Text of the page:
The elements of a cause of action to recover damages for fraud are (1) a misrepresentation or a material omission of fact which was false, (2) knowledge of its falsity, (3) an intent to induce reliance, (4) justifiable reliance by the plaintiff, and (5) damages (see Ginsburg Dev. Cos., LLC v Carbone, 134 AD3d 890, 892). To sustain a cause of action alleging fraudulent concealment, the plaintiff must allege that the defendant had a duty to disclose the material information (see Bannister v Agard, 125 AD3d 797, 798). Pursuant to CPLR 3016(b), where a cause of action is based on fraud, the "circumstances constituting the wrong" must be "stated in detail," including "specific dates and items" (Orchid Constr. Corp. v Gottbetter, 89 AD3d 708, 710 [internal quotation marks omitted]; see Doukas v Ballard, 135 AD3d 896, 898).The Court then found that the amended complaint failed to meet these requirements, noting that with respect to the accountants, “although the amended complaint alleged that they made a statement to the plaintiff to transfer her interest in certain real property for tax purposes, there was no factual support for the plaintiff's assertion that this statement was false or a misrepresentation of fact (see Nanomedicon, LLC v Research Found. of State Univ. of N.Y., 112 AD3d 594, 598; Caldwell v Gumley-Haft L.L.C., 55 AD3d 408).” The Court continued that the remaining allegations in the amended complaint regarding alleged misstatements that the accountants made to the plaintiff, “including that they issued false financial statements and accounting reports to the plaintiff, were not pleaded in accordance with CPLR 3016(b).” As to the allegations that the accountants purportedly failed to reveal information to plaintiff, the Court held that the “amended complaint also failed to allege a basis for imposing a duty on the [accountants] to disclose to the plaintiff the alleged transfers that [the husband] made because they did not have a fiduciary or confidential relationship with the plaintiff.” As to the “aiding and abetting fraud” claims, the Court also affirmed their dismissal. The Second Department relied upon another case that I won, in which such claims were dismissed and resulted in a leading appellate decision -- High Tides, LLC v DeMichele, 88 AD3d 954 (2d Dep’t 2011):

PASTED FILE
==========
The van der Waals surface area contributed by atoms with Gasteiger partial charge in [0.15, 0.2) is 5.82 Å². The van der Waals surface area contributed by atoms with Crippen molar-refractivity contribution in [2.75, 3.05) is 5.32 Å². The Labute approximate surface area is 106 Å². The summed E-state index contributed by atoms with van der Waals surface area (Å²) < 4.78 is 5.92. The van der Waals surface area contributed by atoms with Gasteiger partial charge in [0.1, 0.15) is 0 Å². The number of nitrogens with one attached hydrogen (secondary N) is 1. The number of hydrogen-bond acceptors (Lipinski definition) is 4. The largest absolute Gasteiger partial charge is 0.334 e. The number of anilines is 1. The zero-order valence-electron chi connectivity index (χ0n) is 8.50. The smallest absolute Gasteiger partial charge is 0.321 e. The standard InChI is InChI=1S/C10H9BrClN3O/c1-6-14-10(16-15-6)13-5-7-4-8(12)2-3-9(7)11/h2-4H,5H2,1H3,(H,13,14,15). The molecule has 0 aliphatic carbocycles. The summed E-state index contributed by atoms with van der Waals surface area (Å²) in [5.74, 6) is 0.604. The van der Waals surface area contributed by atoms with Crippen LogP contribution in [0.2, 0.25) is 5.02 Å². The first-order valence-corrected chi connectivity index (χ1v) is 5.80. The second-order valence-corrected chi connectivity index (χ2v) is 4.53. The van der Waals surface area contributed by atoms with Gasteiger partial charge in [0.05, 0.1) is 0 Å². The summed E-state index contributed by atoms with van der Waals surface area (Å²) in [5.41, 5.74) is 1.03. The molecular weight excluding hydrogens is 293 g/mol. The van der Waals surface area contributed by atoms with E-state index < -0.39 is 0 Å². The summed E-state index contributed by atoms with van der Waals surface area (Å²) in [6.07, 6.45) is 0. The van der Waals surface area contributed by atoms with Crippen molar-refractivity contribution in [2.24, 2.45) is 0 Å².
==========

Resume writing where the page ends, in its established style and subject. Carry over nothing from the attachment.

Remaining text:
"The elements of a cause of action alleging aiding and abetting fraud are an underlying fraud, [the] defendants' knowledge of this fraud, and [the] defendants' substantial assistance in the achievement of the fraud'" (Ginsburg Dev. Cos., LLC v Carbone, 134 AD3d 890, 894, quoting High Tides, LLC v DeMichele, 88 AD3d 954, 960-961), and, pursuant to CPLR 3016(b), the "circumstances constituting the wrong" must be "stated in detail" (Doukas v Ballard, 135 AD3d at 898 [internal quotation marks omitted]).Applying these standards, the Second Department found that the amended complaint failed to satisfy the required elements. As this new appellate decision shows, while causes of action for fraud may provide broad civil remedies, a plaintiff must support those allegations with real detail and merit. Those actions that do not satisfy the demanding legal requirements should be dismissed at the pleadings stage.